The rest of the Month of Av = Time of hope and consolation
Tu B’Av –(15th of Av) a time of Joy
Month of Elul through Rosh Hashanah Rosh Hashanah (the period of the month before Rosh Hashanah into the days of Rosh Hashanah) – New Beginnings: Renewing and restoring relationships. Apologizing and making amends. Rectifying Regrets.
The Seasons of Elul-Rosh Hashanah and Yom Kippur can be dealt with as one season with a change of emphasis. It starts off as Making Amends and Forgiveness, and becomes Forgiveness with Making Amends. Or perhaps it starts off with Recognizing and Rectifying Regrets, and ends with No Regrets.
Yom Kippur (beginning with the day after Rosh Hashanah and going through the days between Rosh Hashanah and up to Yom Kippur) – Forgiveness, and no regrets.
“The Call of the Shofar”
- Possible Selichot program during Elul before Rosh HaShanah, or in the Ten Days of Penitance before Yom Kippur.
- Possibly combined with Tashlich.
- Overcoming regrets; finding reconciliation and forgiveness.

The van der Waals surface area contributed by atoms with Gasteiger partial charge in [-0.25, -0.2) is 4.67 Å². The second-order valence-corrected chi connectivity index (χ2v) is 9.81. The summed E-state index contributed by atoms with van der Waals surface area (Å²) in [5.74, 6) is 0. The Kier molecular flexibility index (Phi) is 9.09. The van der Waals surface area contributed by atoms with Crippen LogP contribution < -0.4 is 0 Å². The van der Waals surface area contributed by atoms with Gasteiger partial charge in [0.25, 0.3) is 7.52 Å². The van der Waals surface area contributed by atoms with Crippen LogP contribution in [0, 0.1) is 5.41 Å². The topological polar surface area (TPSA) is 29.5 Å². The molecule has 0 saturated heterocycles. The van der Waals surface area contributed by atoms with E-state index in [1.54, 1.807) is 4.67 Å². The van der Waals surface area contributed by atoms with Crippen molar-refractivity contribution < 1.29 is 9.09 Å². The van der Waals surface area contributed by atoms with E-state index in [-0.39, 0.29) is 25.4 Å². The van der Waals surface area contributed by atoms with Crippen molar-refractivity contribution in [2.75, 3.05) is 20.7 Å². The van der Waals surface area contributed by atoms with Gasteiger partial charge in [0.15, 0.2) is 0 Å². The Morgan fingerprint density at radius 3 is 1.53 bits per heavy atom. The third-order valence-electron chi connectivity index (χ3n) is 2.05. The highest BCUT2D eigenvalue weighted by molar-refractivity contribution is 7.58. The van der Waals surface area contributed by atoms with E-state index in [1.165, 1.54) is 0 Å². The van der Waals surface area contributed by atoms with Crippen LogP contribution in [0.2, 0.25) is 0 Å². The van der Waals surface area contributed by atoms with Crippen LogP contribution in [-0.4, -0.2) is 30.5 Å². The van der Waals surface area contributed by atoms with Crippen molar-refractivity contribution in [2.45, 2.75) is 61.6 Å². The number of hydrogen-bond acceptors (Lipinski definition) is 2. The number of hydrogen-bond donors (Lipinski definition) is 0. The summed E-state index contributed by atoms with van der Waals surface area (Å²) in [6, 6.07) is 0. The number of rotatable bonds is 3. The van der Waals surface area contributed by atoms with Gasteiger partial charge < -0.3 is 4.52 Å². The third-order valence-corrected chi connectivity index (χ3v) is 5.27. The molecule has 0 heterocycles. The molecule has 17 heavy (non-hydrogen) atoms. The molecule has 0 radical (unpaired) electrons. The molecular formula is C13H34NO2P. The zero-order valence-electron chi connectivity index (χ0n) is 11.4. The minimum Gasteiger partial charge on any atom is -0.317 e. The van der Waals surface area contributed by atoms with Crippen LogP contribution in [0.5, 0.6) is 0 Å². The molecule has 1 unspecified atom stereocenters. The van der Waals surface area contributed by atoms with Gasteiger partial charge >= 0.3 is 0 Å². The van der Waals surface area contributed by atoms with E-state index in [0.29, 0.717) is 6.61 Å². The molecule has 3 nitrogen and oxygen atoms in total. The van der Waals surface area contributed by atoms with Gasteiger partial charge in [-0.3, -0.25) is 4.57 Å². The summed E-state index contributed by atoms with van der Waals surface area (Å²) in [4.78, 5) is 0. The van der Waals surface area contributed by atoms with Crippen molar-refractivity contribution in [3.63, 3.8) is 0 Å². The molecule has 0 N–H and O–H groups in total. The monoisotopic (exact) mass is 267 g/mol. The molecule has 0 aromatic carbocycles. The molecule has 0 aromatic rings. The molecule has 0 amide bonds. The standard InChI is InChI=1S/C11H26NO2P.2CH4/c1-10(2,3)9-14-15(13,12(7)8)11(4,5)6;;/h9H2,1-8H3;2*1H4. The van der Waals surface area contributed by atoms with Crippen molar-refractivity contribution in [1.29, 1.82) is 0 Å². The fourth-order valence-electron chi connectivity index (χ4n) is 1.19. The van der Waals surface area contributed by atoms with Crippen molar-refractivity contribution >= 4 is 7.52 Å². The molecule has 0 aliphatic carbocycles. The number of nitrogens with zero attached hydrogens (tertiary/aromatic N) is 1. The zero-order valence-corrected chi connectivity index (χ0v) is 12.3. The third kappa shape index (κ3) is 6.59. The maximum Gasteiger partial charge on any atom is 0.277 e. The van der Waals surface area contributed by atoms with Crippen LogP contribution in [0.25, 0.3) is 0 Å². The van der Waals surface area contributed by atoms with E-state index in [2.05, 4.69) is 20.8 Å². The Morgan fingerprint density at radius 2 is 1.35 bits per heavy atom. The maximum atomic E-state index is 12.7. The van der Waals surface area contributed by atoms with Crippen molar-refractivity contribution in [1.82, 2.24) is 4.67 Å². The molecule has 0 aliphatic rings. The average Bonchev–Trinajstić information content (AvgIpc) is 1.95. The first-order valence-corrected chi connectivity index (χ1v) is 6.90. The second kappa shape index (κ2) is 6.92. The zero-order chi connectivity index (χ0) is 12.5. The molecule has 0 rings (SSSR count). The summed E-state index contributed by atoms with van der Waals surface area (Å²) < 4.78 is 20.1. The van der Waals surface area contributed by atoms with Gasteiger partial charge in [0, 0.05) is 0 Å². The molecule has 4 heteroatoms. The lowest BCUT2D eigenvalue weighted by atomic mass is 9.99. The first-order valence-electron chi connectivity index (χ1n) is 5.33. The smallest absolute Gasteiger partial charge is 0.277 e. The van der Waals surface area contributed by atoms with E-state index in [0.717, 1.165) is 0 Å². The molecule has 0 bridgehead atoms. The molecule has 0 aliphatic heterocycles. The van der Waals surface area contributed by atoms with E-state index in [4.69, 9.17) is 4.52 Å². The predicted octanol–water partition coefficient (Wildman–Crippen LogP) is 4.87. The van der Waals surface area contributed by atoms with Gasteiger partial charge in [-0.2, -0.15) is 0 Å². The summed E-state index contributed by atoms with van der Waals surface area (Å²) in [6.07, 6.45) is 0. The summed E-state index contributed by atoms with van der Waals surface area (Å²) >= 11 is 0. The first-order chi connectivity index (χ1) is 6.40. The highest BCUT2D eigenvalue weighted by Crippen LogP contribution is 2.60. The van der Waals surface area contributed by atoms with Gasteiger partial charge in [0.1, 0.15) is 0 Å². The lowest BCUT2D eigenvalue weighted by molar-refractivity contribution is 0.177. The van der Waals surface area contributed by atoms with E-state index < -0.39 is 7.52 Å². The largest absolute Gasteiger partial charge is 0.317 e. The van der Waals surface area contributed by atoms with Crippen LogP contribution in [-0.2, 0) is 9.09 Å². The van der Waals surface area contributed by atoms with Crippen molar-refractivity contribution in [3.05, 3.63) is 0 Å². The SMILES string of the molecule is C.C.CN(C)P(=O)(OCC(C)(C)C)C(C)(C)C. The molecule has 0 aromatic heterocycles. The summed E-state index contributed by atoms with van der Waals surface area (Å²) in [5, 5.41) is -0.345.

- Personal introspection to take stock of what we have been doing and where we are going with our lives. We are one year older, and about to start another year together. Are we living our lives correctly? If not, how do we change?
- –Approaching people in our lives to ask them for forgiveness in case we have offended them in any way – even unintentionally or unknowingly.
Sukkot through Simchat Torah
- The Seasons of Sukkot and Simchat Torah really are one season, with a change in emphasis. It starts off as Gratitude with Joy, and becomes Joy with Gratitude.
- Sukkot – Gratitude: Catalogue the things you are thankful for
- Simchat Torah: Joy at being Who, What and Where you are.
Community visits during Sukkot; and Simchat Torah celebration.
- Teachings of joy and Gratitude
- Gratitude, Joy and Thanksgiving. Remembering that we are so dependent upon the world around us that we cannot shut it out. Being joyful in who you are, in your situation and in what you have.